Second National Sexually Transmissible Infections Strategy 2010 - 2013

6.3.1 Primary healthcare

Page last updated: July 2010

There is diversity in the provision of primary health care across Australia, however most is provided through general practice. It is a priority to ensure sufficient numbers and distribution of primary health care providers who proactively provide STI services in private and public practice. This requires recruitment, retention and training of medical, nursing and health worker professionals by various strategies. An exploration of Australia’s HIV workforce48 and HIV models of access to and delivery of clinical services49 provides some direction. This needs to include:

  • considering practice incentives and enhancements
  • strengthening training programs for general practitioners, practice nurses and nurse practitioners
  • considering alternative models of health service delivery and expanding the roles of the other professional members of the primary healthcare team, including nurses and health workers
  • improving the ‘youth-friendly’ nature of health services and expanding youth-specific services to improve the access of young people.
Reorienting services so they can better manage young people’s sexual health needs (including STIs) is a priority. These services have been shown to be effective and well suited to a multidisciplinary team approach, with opportunity for case management for higher risk clients. Consideration could be given to increasing the availability of genital wart treatment to support patient self-administered treatment. The advent of effective topical therapy presents an opportunity to shift much of the management of genital warts from the healthcare setting to the patient.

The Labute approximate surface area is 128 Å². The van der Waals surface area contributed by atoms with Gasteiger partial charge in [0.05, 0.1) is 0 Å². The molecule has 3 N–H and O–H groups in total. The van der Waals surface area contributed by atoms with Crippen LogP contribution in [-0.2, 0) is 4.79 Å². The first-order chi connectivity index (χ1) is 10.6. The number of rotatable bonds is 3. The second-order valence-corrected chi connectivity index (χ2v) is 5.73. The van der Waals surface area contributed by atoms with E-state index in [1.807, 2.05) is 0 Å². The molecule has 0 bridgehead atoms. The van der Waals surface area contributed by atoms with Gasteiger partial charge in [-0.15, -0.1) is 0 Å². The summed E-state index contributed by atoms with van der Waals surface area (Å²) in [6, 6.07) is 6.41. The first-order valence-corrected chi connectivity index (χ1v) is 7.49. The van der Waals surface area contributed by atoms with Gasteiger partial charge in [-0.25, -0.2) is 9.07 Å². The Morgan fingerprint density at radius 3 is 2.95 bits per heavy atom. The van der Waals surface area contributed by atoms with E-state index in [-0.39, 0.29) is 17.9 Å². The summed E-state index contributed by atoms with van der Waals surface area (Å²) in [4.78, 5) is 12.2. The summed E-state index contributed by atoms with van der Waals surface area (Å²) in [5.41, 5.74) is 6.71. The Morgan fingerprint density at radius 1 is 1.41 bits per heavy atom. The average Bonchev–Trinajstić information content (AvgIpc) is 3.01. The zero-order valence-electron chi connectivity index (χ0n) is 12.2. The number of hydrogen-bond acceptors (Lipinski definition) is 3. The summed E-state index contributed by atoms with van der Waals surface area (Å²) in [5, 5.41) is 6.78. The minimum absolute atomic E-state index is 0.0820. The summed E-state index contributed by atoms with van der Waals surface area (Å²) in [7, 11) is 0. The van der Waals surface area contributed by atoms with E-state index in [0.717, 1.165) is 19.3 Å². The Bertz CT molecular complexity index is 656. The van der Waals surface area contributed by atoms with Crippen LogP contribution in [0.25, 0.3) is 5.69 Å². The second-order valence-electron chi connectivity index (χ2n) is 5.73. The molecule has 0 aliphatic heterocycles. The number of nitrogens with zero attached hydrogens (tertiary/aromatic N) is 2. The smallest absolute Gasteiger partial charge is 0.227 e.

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48 McLean S & Savage J, ‘Australia’s Health Workforce: roles, supply, trends, recruitment and capacity to deliver HIV services’, background paper for the Models of Access and Clinical Service Delivery Project, Australasian Society for HIV Medicine, Sydney, NSW, 2009b, <>.
49 Savage J, Crooks L & McLean S, ‘Models of Access and Clinical Service Delivery for People with HIV in Australia: final report’, Australasian Society for HIV Medicine, Sydney, NSW, 2009, <>.